“This is an original and extraordinary result, not only on a national scope, but also internationally. Very few studies exist in specialised literature where correctly evaluated patients have been studied for two years and where the efficiency of innovative intervention has been compared with other interventions”. Assured Teresa Miró, professor at ULL and director of the thesis, written by authors Domingo J. Quintana Hernandez, who works for a day care centre for the elderly “El Pino” in Las Palmas, Gran Canaria.
“The study has been carried out with the strictest scientific methodology” Miró continues. “And therefore, despite the results obtained, we dare to affirm that it is possible to reduce considerably what is technically known as ‘the overall rate of decline’ in cognitive functions that occurs with Alzheimer disease. Also, reducing the psychopathology (anxiety, depression, delirium, etc.) which is a relevant aspect of this disease. These results have many theoretical and practical implications” adds Miró.
The original psychotherapy program based on ‘mindfulness’ has been carried out over two years, in sessions that lasted one hour and a half, in which the patient came together with the main care worker three times a week. All patients had been diagnosed with the type of dementia Alzheimer. In fact, of the 503 evaluated patients, only 168 met the criteria in order to be included in the study.
These subjects were assigned randomly to one of the four possible conditions (cognitive stimulation, relaxation, ‘mindfulness’ and control). Except in the control condition, in which there was no interventions. In the others, the structure of the interventions was always the same: three times a week, one and a half hours, patient and care worker.
All patients received the same medication and were all evaluated with the same tests in order to measure functionality (degree of autonomy), psychopathology (anxiety, depression, delirium, etc.) and cognitive functions. The evaluation was repeated every six months, so that it was possible to see the evolutions of the patients over two years. In every measure, the results speak in favour of the psychotherapy based on ‘mindfulness’ in everyday life activities.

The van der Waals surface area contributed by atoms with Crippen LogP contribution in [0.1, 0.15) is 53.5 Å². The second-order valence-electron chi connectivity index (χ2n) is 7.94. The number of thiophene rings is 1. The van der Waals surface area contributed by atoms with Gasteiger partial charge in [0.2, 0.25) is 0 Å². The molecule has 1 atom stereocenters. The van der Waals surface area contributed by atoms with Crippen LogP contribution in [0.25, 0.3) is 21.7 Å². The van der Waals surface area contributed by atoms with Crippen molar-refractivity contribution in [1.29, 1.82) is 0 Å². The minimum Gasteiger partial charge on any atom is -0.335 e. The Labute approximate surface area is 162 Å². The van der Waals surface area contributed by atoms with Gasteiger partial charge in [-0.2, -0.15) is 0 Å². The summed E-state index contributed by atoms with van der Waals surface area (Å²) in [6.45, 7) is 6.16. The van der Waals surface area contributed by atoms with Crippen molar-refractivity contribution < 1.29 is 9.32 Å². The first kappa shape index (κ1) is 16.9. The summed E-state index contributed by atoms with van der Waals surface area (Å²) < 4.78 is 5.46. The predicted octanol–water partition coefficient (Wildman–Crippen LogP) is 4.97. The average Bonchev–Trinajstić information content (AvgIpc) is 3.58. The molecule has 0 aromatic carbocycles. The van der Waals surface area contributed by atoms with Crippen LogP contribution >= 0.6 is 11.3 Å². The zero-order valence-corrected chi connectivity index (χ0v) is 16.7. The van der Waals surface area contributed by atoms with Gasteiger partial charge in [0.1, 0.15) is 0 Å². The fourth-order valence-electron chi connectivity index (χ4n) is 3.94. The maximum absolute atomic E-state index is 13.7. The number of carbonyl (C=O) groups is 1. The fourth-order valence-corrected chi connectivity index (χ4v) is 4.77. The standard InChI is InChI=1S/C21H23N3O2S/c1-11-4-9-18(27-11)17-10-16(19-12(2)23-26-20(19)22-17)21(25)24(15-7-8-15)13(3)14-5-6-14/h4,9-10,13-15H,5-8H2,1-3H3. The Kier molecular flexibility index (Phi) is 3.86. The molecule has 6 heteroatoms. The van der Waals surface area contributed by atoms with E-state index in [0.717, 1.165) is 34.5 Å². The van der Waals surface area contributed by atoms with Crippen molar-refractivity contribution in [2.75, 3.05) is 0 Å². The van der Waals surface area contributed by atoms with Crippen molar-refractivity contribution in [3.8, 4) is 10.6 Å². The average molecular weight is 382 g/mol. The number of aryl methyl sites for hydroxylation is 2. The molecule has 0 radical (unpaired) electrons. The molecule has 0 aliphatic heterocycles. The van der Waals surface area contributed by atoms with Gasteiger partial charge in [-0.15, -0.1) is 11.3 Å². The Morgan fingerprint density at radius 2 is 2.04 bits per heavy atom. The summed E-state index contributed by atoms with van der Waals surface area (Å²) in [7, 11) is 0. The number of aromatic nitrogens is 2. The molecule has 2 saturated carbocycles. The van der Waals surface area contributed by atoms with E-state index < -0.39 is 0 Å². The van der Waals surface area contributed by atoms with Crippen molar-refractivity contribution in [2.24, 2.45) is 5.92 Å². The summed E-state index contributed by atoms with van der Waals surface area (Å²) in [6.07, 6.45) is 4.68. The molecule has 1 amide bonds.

The court that judged the doctoral thesis, which obtained outstanding Cum Laude, was presided by Manual de Vega, professor of cognitive psychology internationally recognized and director of the investigation Neurocog. Also, forming part of the court was Jose Luis Hernandez Fleta, director of the Mental Health area of the Canary Health Service and Domingo de Guzman Perez Hernandez, President of the Canarian Society of Gerontology.
What is ‘mindfulness’?
Learning to practise ‘mindfulness’ and using this technique to stimulate the Alzheimer`s patient is very different to habitual cognitive stimulation, explains the investigator from ULL. “This practice requires attention to the present and openness to the immediate experience, just as it is happening at the moment”.
It’s simple, but not easy and requires training, advices Miró “In the same sense that touching the keys of a Piano is simple and anyone can do it, but it requires practice to play the piano”. Today we know that the brain responds when it is correctly trained, including when there is a serious deterioration, as is the case in Alzheimer.
In concrete, she explains that the application of the methods from actual neuroscience to the practice of mindfulness enables understanding into why this practice, that consists in directing the attention to the present with curiosity and kindness has been chosen for the cultural evolution. The practise of mindfulness stimulates the neural centres which control the regulation of attention, the perception of the body itself and emotional modulation.
“In summary”, explains Miró, “practicing mindfulness is practicing consciousness of being. It is something simple, although not easy because in the present world one does not tend to act from the conscience but more from false personality which consists of the characters from films that each has constructed with unexamined conditionings and dreams, that have not been experienced.
A small part of the investigation was presented in the 55th congress of the Congress of the Spanish Society of Geriatrics and Gerontology, last June in Valencia and received an award for best communication.
Also, an article has been sent to the Spanish Journal of Geriatrics and Gerontology, which is currently in the press. In November, some partial data of this doctoral thesis in the Symposium Mind and Life will also be presented in November, which will take place in Berlin.
Beltrán báguena award for the best published work (mindfulness with older people with cognitive impairment) in the spanish journal of geriatrics and gerontology
The Spanish Society of Geriatrics and Gerontology (SEGG) informed our research and broadcasting colleague at La Atención al Presente, Domingo Quintana Hernández, PhD, that he and his team (which includes our co-workers Javier Rodríguez García, MD, and Jaime Rojas Hernández, PhD) have won the BELTRÁN BÁGUENA AWARD for the Best Published Work (Mindfulness with older people with cognitive impairment) in the Spanish Journal of Geriatrics and Gerontology in the year 2015, in the clinical field, biological sciences and social and behavioural sciences.